However, you can *think* of it as 1/12. The easiest way to do this is to use the EulerRiemann zeta function. zeta(s)=sum of 1/n^s for all natural numbers n, for s>1. Thus if you were to define 1+2+3+4+... as something, a natural candidate would be zeta(1), which is indeed 1/12.

20171231, 09:04 AM (ISO 8601)
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 Dec 2009
Re: Is my "reasoning" for Sum of Natural Numbers = 1/12 valid?
This is true for finite sums. It's even true for unconditionally convergent infinite sums. It is decidedly untrue for a lot of other infinite sums. In particular, if you have a convergent sum where one subsequence converges to infinity, and another converges to negative infinity, then it is possible to rearrange the terms such that they converge to literally any real number. Some infinite series that don't unconditionally converge have no issue with reordering. The sum of all natural numbers, for example, will always diverge to infinity, regardless of how you order the terms.
11+1..., however, is pretty easy to reorder such that you get a different result. Let's take every pair of terms, the first and second, the third and fourth, and so on, and swap them. Now, the sequence is 1+11... If you take the partial sums of this sequence, you get 1, then 0, then 1, then 0, and so on. At the very least, this is clearly diverging to two different places than the original sequence, and, if you apply the averaging method from the video (which isn't precisely a standard sum, but can be formalized in a way that is useful), then you get 1/2 where once you got 1/2. We're still hitting every term of the original sequence exactly once, but the result has changed completely.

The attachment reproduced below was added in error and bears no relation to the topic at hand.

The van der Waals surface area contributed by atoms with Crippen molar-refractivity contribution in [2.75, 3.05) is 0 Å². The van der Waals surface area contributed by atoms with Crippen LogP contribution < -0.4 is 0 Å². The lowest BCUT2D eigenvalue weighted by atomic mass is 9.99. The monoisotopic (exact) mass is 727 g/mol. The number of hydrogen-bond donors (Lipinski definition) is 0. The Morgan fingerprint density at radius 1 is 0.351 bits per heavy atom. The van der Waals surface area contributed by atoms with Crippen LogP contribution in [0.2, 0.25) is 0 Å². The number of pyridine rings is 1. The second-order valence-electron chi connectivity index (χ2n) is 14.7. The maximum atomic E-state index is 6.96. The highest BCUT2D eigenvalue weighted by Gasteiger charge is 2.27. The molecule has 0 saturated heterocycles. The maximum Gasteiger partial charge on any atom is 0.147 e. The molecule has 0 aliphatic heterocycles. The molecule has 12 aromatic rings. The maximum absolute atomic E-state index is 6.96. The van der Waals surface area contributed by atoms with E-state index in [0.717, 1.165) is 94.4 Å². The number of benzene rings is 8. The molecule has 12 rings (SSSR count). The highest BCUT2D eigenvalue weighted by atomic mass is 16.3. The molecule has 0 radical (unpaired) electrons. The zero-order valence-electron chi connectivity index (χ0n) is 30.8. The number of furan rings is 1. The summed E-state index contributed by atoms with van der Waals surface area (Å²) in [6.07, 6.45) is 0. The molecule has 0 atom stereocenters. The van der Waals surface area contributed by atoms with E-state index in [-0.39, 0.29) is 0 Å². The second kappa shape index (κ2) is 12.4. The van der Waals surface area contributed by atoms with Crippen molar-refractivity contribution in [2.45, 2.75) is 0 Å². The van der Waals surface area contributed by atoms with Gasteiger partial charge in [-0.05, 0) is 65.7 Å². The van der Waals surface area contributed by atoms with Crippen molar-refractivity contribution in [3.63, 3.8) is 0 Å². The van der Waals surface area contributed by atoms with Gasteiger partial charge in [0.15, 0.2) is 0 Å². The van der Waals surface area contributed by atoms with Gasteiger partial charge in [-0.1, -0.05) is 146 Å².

Infinity is weird.
However, my thought experiment, for the lack of a better term, aims to show that the value of the sum of all natural numbers is finite.
Let:
S_I = sum of all Integers
S_N = sum of all Natural numbers.
S_I can be written as
S_I = 0 + S_N +(S_N ) or S_N  S_N
If S_N is undefined, that means that there is no solution to this problem. But that doesn't make intuitive sense as this can be written as S_I = (nn) for all values of n.
Now that last step proves that S_I = 0, but doesn't it also show that S_N must be defined? Or can infinity  infinity be valid if the infinities itself are identical? That doesn't feel right with me.
Gotta say, this is the video that made me really dislike Numberphile, though I do still enjoy some of their videos on occasion. It's a video that tries to make math mystical, instead of telling you why it all makes sense, which skips over the context in which these things work in favor of telling the lie that they just do, and promises you that there's no possible intuition for how this sum operates instead of putting the work in and providing the intuition.